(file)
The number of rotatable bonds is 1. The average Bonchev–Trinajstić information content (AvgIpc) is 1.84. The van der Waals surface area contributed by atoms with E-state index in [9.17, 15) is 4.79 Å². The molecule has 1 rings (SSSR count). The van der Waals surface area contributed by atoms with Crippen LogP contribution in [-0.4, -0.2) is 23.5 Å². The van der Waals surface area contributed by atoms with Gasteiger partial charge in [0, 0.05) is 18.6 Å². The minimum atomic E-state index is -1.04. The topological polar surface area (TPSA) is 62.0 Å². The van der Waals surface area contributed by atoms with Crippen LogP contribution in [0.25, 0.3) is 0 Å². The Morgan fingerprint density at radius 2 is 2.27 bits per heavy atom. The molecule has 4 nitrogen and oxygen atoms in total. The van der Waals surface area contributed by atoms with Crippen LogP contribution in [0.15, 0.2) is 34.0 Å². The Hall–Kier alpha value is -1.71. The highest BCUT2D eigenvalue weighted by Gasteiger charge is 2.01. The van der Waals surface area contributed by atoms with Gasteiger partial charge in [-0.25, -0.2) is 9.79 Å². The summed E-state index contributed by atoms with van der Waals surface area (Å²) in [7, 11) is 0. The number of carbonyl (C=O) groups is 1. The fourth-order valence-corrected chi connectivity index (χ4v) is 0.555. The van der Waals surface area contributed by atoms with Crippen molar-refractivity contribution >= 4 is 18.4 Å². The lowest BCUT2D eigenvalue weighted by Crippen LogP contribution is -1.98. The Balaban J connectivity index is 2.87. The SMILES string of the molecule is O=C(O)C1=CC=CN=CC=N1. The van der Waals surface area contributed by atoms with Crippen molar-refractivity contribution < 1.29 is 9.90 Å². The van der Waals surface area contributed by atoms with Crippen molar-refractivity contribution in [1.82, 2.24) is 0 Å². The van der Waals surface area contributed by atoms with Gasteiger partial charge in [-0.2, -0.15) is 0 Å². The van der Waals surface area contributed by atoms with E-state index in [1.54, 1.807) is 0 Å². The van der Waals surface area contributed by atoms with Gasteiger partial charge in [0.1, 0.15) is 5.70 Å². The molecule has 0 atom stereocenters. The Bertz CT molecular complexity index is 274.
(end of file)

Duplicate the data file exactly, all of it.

The number of rotatable bonds is 1. The average Bonchev–Trinajstić information content (AvgIpc) is 1.84. The van der Waals surface area contributed by atoms with E-state index in [9.17, 15) is 4.79 Å². The molecule has 1 rings (SSSR count). The van der Waals surface area contributed by atoms with Crippen LogP contribution in [-0.4, -0.2) is 23.5 Å². The van der Waals surface area contributed by atoms with Gasteiger partial charge in [0, 0.05) is 18.6 Å². The minimum atomic E-state index is -1.04. The topological polar surface area (TPSA) is 62.0 Å². The van der Waals surface area contributed by atoms with Crippen LogP contribution in [0.25, 0.3) is 0 Å². The Morgan fingerprint density at radius 2 is 2.27 bits per heavy atom. The molecule has 4 nitrogen and oxygen atoms in total. The van der Waals surface area contributed by atoms with Crippen LogP contribution in [0.15, 0.2) is 34.0 Å². The Hall–Kier alpha value is -1.71. The highest BCUT2D eigenvalue weighted by Gasteiger charge is 2.01. The van der Waals surface area contributed by atoms with Gasteiger partial charge in [-0.25, -0.2) is 9.79 Å². The summed E-state index contributed by atoms with van der Waals surface area (Å²) in [7, 11) is 0. The number of carbonyl (C=O) groups is 1. The fourth-order valence-corrected chi connectivity index (χ4v) is 0.555. The van der Waals surface area contributed by atoms with Crippen molar-refractivity contribution >= 4 is 18.4 Å². The lowest BCUT2D eigenvalue weighted by Crippen LogP contribution is -1.98. The Balaban J connectivity index is 2.87. The SMILES string of the molecule is O=C(O)C1=CC=CN=CC=N1. The van der Waals surface area contributed by atoms with Crippen molar-refractivity contribution < 1.29 is 9.90 Å². The van der Waals surface area contributed by atoms with Crippen molar-refractivity contribution in [1.82, 2.24) is 0 Å². The van der Waals surface area contributed by atoms with Gasteiger partial charge in [-0.2, -0.15) is 0 Å². The van der Waals surface area contributed by atoms with E-state index in [1.54, 1.807) is 0 Å². The van der Waals surface area contributed by atoms with Gasteiger partial charge in [0.1, 0.15) is 5.70 Å². The molecule has 0 atom stereocenters. The Bertz CT molecular complexity index is 274.